For the foreseeable future we’ll hear plenty about the next big thing, and it will be some kind of cloud-based software, and it will solve some emerging business problem, and it will let businesses focus on being expert in what they’re building instead of technology. And it will soar. Venture money will be delivered by the truck full, valuations for tiny pre-revenue (aka money-losing) companies will balloon beyond the size of small nations, and we’ll think nothing of it.
I say this as observation and not critique. I’m fine with it if you are, if just a little puzzled. I admit to a bias toward things that solve honest-to-goodness problems, rather than imagined ones. I’m weird that way.
But what I cannot escape is that despite all of the new paradigm-shifting and inflection-pointing and point-tipping and (I swore to myself I’d never say it) pivoting, technology shops that deploy cloud software, on its own or amidst traditional enterprise software, will still have to solve the fundamental problem they’ve always faced: integrating all of this software, no matter how it’s delivered.
Orders placed in Salesforce will have to be reconciled with an SAP ERP system. Online shopping carts will need to be flooded with an accurate view of inventory. Product delivery schedules will always be predicated on understanding a complex supply chain. Understanding help desk history will lead to better customer relationships. And so on.
In a traditional enterprise software environment, most business processes don’t exist in isolation, or at least they’re strengthened when they work collectively. And making that happen often requires a combination of enterprise middleware (the glue), integration modules written by the software providers or your own development team, or usually some combination of all of the above, followed by lots of ongoing care and feeding.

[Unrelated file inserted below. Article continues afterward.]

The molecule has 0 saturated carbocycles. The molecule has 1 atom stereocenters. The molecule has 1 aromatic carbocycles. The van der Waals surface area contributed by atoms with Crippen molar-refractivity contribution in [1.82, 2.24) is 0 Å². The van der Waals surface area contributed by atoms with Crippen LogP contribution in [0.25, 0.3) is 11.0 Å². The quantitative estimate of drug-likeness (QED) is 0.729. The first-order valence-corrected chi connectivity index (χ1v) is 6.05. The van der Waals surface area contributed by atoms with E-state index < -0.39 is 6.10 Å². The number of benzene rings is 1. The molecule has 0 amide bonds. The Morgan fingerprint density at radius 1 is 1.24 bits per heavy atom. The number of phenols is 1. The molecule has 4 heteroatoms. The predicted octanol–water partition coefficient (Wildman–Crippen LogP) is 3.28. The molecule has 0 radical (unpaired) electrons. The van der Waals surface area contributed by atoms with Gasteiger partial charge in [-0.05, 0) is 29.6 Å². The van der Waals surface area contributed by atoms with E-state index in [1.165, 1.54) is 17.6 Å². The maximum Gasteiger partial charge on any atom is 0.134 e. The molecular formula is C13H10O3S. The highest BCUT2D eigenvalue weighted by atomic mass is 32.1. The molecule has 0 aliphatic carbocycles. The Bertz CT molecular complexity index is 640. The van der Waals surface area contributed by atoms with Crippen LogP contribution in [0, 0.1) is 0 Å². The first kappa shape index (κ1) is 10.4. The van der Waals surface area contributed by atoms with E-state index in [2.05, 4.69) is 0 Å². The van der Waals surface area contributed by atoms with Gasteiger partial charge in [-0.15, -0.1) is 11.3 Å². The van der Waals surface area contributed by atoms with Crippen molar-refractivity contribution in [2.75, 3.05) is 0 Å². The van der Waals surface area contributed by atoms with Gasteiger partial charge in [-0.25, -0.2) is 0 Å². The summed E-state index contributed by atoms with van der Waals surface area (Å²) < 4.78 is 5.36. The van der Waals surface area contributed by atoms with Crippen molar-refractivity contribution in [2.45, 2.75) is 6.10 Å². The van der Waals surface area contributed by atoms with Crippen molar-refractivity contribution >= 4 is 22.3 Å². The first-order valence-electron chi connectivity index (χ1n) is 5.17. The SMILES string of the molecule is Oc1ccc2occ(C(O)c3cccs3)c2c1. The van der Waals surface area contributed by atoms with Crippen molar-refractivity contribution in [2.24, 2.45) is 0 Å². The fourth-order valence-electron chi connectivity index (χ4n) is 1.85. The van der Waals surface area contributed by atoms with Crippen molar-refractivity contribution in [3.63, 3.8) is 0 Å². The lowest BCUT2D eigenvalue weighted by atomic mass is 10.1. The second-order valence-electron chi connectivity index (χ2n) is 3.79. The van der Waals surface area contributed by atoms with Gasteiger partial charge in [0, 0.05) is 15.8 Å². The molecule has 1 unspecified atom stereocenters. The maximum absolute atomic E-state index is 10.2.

Entire markets once emerged (and still exist) around enterprise application integration, or middleware, with companies like Oracle (Fusion Middleware) and IBM (Websphere Application Server) leading the way, not to mention WebMethods and Tibco.
Simpler REST-based APIs have made some of this integration easier, especially with cloud-based solutions. Still software vendors write their own integrations. Tien Tzuo, CEO of Zuora, a company that makes cloud-based finance and billing software, says his company has integrations for NetSuite, for example, and has a staff of Force.com (Salesforce’s development platform) developers (indeed, the Zuora commerce module is a Force.com application).
But even with that, Zuora customers like SendGrid keep a small staff of experts to work on integration, according to the company’s CEO Jim Franklin. SendGrid is also a customer of other cloud software companies, like Zendesk, NetSuite (for general ledger), Marketo, Salesforce and Good Data. Getting good, real time reporting does take work, Franklin says.
There are more modern-day integration approaches, built with the cloud in mind, notably SnapLogic Elastic Integration and Boomi from (I’m not making this up) Dell.
SnapLogic has been around since 2008. Gaurav Dhillon says he put his own seed capital into it for years, until the technology was ready for market in 2010. He became CEO in 2009. Before SnapLogic he was with the co-founder and CEO of Informatica, a company that specialized in data integration. In other words, he has a rich history in this space.
The company claims that it experienced 300 percent growth last year and is on pace to do the same in 2013.